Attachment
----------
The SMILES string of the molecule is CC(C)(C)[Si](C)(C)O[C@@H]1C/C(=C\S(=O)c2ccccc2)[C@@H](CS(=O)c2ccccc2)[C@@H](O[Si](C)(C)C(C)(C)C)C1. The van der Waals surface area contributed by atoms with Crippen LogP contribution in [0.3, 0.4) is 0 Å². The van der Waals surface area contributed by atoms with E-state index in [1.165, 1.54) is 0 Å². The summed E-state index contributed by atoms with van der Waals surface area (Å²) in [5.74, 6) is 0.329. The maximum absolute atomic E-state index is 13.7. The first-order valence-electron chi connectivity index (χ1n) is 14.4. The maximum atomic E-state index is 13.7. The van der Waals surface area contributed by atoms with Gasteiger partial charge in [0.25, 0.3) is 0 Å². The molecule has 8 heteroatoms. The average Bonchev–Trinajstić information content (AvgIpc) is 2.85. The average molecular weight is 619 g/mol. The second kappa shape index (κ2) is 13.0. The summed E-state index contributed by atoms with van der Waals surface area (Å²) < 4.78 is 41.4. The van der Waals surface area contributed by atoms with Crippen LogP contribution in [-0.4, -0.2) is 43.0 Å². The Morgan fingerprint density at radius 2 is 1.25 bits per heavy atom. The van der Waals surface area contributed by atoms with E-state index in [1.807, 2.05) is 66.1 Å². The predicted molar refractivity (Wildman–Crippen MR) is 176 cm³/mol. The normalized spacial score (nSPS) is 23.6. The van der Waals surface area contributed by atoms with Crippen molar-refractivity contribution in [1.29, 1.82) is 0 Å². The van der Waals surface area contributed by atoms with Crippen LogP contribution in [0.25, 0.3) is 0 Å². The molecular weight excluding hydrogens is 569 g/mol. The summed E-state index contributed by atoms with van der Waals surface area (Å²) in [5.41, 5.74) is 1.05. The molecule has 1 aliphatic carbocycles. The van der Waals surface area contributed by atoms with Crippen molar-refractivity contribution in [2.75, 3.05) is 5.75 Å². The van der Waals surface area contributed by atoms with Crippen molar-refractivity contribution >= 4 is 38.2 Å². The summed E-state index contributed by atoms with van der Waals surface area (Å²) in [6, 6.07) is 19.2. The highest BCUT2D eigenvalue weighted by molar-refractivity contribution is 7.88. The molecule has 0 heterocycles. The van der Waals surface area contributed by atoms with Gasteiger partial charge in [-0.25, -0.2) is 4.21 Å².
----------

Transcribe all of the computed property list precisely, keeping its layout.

The SMILES string of the molecule is CC(C)(C)[Si](C)(C)O[C@@H]1C/C(=C\S(=O)c2ccccc2)[C@@H](CS(=O)c2ccccc2)[C@@H](O[Si](C)(C)C(C)(C)C)C1. The van der Waals surface area contributed by atoms with Crippen LogP contribution in [0.3, 0.4) is 0 Å². The van der Waals surface area contributed by atoms with E-state index in [1.165, 1.54) is 0 Å². The summed E-state index contributed by atoms with van der Waals surface area (Å²) in [5.74, 6) is 0.329. The maximum absolute atomic E-state index is 13.7. The first-order valence-electron chi connectivity index (χ1n) is 14.4. The maximum atomic E-state index is 13.7. The van der Waals surface area contributed by atoms with Gasteiger partial charge in [0.25, 0.3) is 0 Å². The molecule has 8 heteroatoms. The average Bonchev–Trinajstić information content (AvgIpc) is 2.85. The average molecular weight is 619 g/mol. The second kappa shape index (κ2) is 13.0. The summed E-state index contributed by atoms with van der Waals surface area (Å²) < 4.78 is 41.4. The van der Waals surface area contributed by atoms with Crippen LogP contribution in [-0.4, -0.2) is 43.0 Å². The Morgan fingerprint density at radius 2 is 1.25 bits per heavy atom. The van der Waals surface area contributed by atoms with E-state index in [1.807, 2.05) is 66.1 Å². The predicted molar refractivity (Wildman–Crippen MR) is 176 cm³/mol. The normalized spacial score (nSPS) is 23.6. The van der Waals surface area contributed by atoms with Crippen molar-refractivity contribution in [1.29, 1.82) is 0 Å². The van der Waals surface area contributed by atoms with Crippen LogP contribution in [0.25, 0.3) is 0 Å². The molecular weight excluding hydrogens is 569 g/mol. The summed E-state index contributed by atoms with van der Waals surface area (Å²) in [5.41, 5.74) is 1.05. The molecule has 1 aliphatic carbocycles. The van der Waals surface area contributed by atoms with Crippen molar-refractivity contribution in [2.75, 3.05) is 5.75 Å². The van der Waals surface area contributed by atoms with Crippen molar-refractivity contribution >= 4 is 38.2 Å². The summed E-state index contributed by atoms with van der Waals surface area (Å²) in [6, 6.07) is 19.2. The highest BCUT2D eigenvalue weighted by molar-refractivity contribution is 7.88. The molecule has 0 heterocycles. The van der Waals surface area contributed by atoms with Gasteiger partial charge in [-0.25, -0.2) is 4.21 Å².